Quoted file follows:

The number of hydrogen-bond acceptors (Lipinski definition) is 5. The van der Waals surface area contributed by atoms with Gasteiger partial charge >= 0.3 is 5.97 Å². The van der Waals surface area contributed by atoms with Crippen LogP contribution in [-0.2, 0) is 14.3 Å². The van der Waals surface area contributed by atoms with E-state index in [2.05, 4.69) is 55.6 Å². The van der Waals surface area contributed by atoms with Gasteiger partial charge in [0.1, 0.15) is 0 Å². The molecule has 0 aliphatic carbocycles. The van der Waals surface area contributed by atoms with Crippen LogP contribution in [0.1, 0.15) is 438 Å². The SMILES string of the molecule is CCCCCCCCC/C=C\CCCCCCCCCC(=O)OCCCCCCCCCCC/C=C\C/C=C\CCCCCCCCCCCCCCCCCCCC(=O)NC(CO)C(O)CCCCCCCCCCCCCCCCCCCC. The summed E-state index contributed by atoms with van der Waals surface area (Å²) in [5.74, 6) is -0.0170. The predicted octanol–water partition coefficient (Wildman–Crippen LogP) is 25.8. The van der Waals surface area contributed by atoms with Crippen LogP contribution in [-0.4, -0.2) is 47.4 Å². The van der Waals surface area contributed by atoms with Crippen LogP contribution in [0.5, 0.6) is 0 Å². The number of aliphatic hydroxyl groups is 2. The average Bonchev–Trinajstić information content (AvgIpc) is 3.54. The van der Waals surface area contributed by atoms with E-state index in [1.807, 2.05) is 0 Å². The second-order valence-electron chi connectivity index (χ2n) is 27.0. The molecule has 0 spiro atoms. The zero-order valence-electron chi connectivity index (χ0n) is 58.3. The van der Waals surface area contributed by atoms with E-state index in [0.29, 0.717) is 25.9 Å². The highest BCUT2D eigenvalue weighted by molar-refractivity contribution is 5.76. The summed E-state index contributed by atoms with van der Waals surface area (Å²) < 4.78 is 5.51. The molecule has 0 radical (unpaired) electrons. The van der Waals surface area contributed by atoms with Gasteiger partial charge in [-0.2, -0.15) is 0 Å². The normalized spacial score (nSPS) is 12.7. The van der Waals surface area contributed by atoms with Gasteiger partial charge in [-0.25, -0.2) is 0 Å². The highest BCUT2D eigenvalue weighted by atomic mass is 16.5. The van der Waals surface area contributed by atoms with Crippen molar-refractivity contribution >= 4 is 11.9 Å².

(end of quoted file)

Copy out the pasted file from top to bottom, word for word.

The number of hydrogen-bond acceptors (Lipinski definition) is 5. The van der Waals surface area contributed by atoms with Gasteiger partial charge >= 0.3 is 5.97 Å². The van der Waals surface area contributed by atoms with Crippen LogP contribution in [-0.2, 0) is 14.3 Å². The van der Waals surface area contributed by atoms with E-state index in [2.05, 4.69) is 55.6 Å². The van der Waals surface area contributed by atoms with Gasteiger partial charge in [0.1, 0.15) is 0 Å². The molecule has 0 aliphatic carbocycles. The van der Waals surface area contributed by atoms with Crippen LogP contribution in [0.1, 0.15) is 438 Å². The SMILES string of the molecule is CCCCCCCCC/C=C\CCCCCCCCCC(=O)OCCCCCCCCCCC/C=C\C/C=C\CCCCCCCCCCCCCCCCCCCC(=O)NC(CO)C(O)CCCCCCCCCCCCCCCCCCCC. The summed E-state index contributed by atoms with van der Waals surface area (Å²) in [5.74, 6) is -0.0170. The predicted octanol–water partition coefficient (Wildman–Crippen LogP) is 25.8. The van der Waals surface area contributed by atoms with Crippen LogP contribution in [-0.4, -0.2) is 47.4 Å². The van der Waals surface area contributed by atoms with Crippen LogP contribution in [0.5, 0.6) is 0 Å². The number of aliphatic hydroxyl groups is 2. The average Bonchev–Trinajstić information content (AvgIpc) is 3.54. The van der Waals surface area contributed by atoms with E-state index in [1.807, 2.05) is 0 Å². The second-order valence-electron chi connectivity index (χ2n) is 27.0. The molecule has 0 spiro atoms. The zero-order valence-electron chi connectivity index (χ0n) is 58.3. The van der Waals surface area contributed by atoms with E-state index in [0.29, 0.717) is 25.9 Å². The highest BCUT2D eigenvalue weighted by molar-refractivity contribution is 5.76. The summed E-state index contributed by atoms with van der Waals surface area (Å²) < 4.78 is 5.51. The molecule has 0 radical (unpaired) electrons. The van der Waals surface area contributed by atoms with Gasteiger partial charge in [-0.2, -0.15) is 0 Å². The normalized spacial score (nSPS) is 12.7. The van der Waals surface area contributed by atoms with Gasteiger partial charge in [-0.25, -0.2) is 0 Å². The highest BCUT2D eigenvalue weighted by atomic mass is 16.5. The van der Waals surface area contributed by atoms with Crippen molar-refractivity contribution >= 4 is 11.9 Å².